Hormones Flying Over Eastern Europe

in 13rd Cottbus Festival of East European Cinema

by Belinda van de Graaf

It struck me that only one of the ten competition films that I saw in the former East German city of Cottbus, was dealing directly with the changes in Eastern European societies. In Babusja Russian director Lidija Bobrowa showed me the glitzy bad taste villas of the Russian nouveau riche, the so called New Russians, and I was reminded of the war in Chechnya, the horrors going on in Grozny. To tell her story of a society in transition Bobrowa took the sentimental route, showing the odyssey of a Russian granny (babusja) no longer needed by her family members. ‘If you replace the people in this film by animals, you have a Disney film’, as Hungarian filmmaker and member of the main jury György Pálfi (Hukkle) aptly noticed. His funny anger didn’t prevent the film from winning the main prize. As a portrait of a society in transition with the foundation of the family fading, this film took a bath in folklore and nostalgia, and went away with it.

Most East European directors in this year’s competition took another route, that of the ‘boy meets girl’ story, in all its varieties, from ‘pas-de-deux’ to ‘ménage-a-trois’. With five out of ten competition films dealing with the subject of boys searching for girls in the streets of St. Petersburg, Budapest and Warsaw (the Russian film The Stroll, the Hungarian film Happy Birthday! and the Polish film Success…) and men and women breaking out of unhappy marriages to have more happy love affairs (the Chech film Faithless Games and the Polish film Changes), hormones were really flying over Eastern Europe. Seeing these films in a row, in a three days film marathon in Germany and Poland, was quite absurd. It brought to mind a popular song by French dance-duo Daft Punk: ‘One More Time’, composed on a happy, but more noteworthy repetitive beat.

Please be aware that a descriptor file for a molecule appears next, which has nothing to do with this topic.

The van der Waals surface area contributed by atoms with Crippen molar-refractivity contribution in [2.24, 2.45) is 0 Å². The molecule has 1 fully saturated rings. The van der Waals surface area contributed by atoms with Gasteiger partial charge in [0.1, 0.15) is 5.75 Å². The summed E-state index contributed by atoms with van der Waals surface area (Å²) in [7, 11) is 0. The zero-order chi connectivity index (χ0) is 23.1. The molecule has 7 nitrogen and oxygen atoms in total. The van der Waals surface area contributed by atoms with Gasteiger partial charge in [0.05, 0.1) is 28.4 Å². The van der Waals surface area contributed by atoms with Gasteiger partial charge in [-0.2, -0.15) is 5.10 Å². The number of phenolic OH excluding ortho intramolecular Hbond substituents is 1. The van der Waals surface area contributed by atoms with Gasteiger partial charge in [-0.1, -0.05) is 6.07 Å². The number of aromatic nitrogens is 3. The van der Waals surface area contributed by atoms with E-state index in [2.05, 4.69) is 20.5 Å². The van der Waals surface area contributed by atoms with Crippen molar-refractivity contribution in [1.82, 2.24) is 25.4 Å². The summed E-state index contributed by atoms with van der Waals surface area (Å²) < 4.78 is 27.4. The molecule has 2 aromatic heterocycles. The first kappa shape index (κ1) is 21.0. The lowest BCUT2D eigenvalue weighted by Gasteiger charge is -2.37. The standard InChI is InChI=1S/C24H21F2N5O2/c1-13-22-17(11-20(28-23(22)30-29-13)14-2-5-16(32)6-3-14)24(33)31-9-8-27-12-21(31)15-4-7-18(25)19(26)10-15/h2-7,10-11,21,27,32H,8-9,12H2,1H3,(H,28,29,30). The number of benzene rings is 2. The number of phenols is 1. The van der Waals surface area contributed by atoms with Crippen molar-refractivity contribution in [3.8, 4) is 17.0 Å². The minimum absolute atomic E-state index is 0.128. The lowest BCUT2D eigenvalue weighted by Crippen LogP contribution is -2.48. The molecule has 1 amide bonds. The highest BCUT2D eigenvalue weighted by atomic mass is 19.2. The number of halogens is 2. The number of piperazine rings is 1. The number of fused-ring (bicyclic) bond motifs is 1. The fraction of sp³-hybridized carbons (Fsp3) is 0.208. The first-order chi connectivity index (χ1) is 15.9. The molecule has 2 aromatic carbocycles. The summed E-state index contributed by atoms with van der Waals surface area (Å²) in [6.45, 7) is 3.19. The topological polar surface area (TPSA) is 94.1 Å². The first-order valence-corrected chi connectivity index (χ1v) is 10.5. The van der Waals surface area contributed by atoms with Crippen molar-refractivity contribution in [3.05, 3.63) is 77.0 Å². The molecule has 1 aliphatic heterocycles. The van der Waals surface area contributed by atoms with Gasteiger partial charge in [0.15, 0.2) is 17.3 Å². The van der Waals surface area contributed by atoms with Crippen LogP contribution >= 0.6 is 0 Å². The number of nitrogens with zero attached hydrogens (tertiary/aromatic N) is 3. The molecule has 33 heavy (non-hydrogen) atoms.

The finest film to us, the Fipresci jury members in Cottbus, was The Stroll (Progulka), the Russian film made by Alexej Utschitjel that could, in a strange way, be a companion piece to Sokurov’s Russian Ark and Kossakovsky’s Hush! (Tishe!), all set in St. Petersburg, and all presenting carefully constructed city tales in which a radically static or radically free wheeling camera style turns out to be the centre of attraction. In a way, The Stroll takes you out of the Hermitage, out of history, and throws you on the streets of modern day St. Petersburg where a ménage-a-trois enrolls before your eyes. The camera registers the encounter of two boys and a girl, in a dizzying documentary style, as if the action was shot in real time, in one take. The good news: The Stroll, with its burst of energy, is also about a society in transition, only less obvious than the one way nostalgia of Babusja.